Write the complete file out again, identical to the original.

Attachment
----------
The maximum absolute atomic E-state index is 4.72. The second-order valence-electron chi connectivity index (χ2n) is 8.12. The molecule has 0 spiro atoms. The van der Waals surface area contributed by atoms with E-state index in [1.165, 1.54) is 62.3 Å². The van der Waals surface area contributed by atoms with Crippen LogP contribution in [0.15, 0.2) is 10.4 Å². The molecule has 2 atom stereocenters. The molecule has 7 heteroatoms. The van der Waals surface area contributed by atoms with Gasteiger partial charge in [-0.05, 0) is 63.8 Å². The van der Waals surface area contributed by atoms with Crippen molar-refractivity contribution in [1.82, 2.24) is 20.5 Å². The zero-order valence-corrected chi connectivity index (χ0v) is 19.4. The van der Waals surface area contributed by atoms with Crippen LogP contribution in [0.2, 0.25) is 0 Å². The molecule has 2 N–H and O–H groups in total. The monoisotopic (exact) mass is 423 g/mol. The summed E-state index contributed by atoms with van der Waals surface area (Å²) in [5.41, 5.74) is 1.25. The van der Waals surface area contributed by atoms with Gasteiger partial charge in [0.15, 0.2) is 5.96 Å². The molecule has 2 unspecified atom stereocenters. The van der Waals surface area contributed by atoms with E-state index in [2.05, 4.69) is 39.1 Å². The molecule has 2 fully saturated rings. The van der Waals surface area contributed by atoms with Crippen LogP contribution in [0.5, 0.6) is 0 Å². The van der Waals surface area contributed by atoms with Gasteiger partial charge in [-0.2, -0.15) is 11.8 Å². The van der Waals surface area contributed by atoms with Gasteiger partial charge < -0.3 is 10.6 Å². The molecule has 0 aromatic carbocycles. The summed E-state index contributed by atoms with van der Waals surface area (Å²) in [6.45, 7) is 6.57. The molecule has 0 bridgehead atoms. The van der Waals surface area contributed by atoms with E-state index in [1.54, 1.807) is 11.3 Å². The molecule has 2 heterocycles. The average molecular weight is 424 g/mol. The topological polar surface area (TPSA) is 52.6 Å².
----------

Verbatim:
The maximum absolute atomic E-state index is 4.72. The second-order valence-electron chi connectivity index (χ2n) is 8.12. The molecule has 0 spiro atoms. The van der Waals surface area contributed by atoms with E-state index in [1.165, 1.54) is 62.3 Å². The van der Waals surface area contributed by atoms with Crippen LogP contribution in [0.15, 0.2) is 10.4 Å². The molecule has 2 atom stereocenters. The molecule has 7 heteroatoms. The van der Waals surface area contributed by atoms with Gasteiger partial charge in [-0.05, 0) is 63.8 Å². The van der Waals surface area contributed by atoms with Crippen molar-refractivity contribution in [1.82, 2.24) is 20.5 Å². The zero-order valence-corrected chi connectivity index (χ0v) is 19.4. The van der Waals surface area contributed by atoms with Crippen LogP contribution in [0.2, 0.25) is 0 Å². The molecule has 2 N–H and O–H groups in total. The monoisotopic (exact) mass is 423 g/mol. The summed E-state index contributed by atoms with van der Waals surface area (Å²) in [5.41, 5.74) is 1.25. The van der Waals surface area contributed by atoms with Gasteiger partial charge in [0.15, 0.2) is 5.96 Å². The molecule has 2 unspecified atom stereocenters. The van der Waals surface area contributed by atoms with E-state index in [2.05, 4.69) is 39.1 Å². The molecule has 2 fully saturated rings. The van der Waals surface area contributed by atoms with Crippen LogP contribution in [0.5, 0.6) is 0 Å². The van der Waals surface area contributed by atoms with Gasteiger partial charge in [-0.2, -0.15) is 11.8 Å². The van der Waals surface area contributed by atoms with Gasteiger partial charge < -0.3 is 10.6 Å². The molecule has 0 aromatic carbocycles. The summed E-state index contributed by atoms with van der Waals surface area (Å²) in [6.45, 7) is 6.57. The molecule has 0 bridgehead atoms. The van der Waals surface area contributed by atoms with E-state index in [1.54, 1.807) is 11.3 Å². The molecule has 2 heterocycles. The average molecular weight is 424 g/mol. The topological polar surface area (TPSA) is 52.6 Å².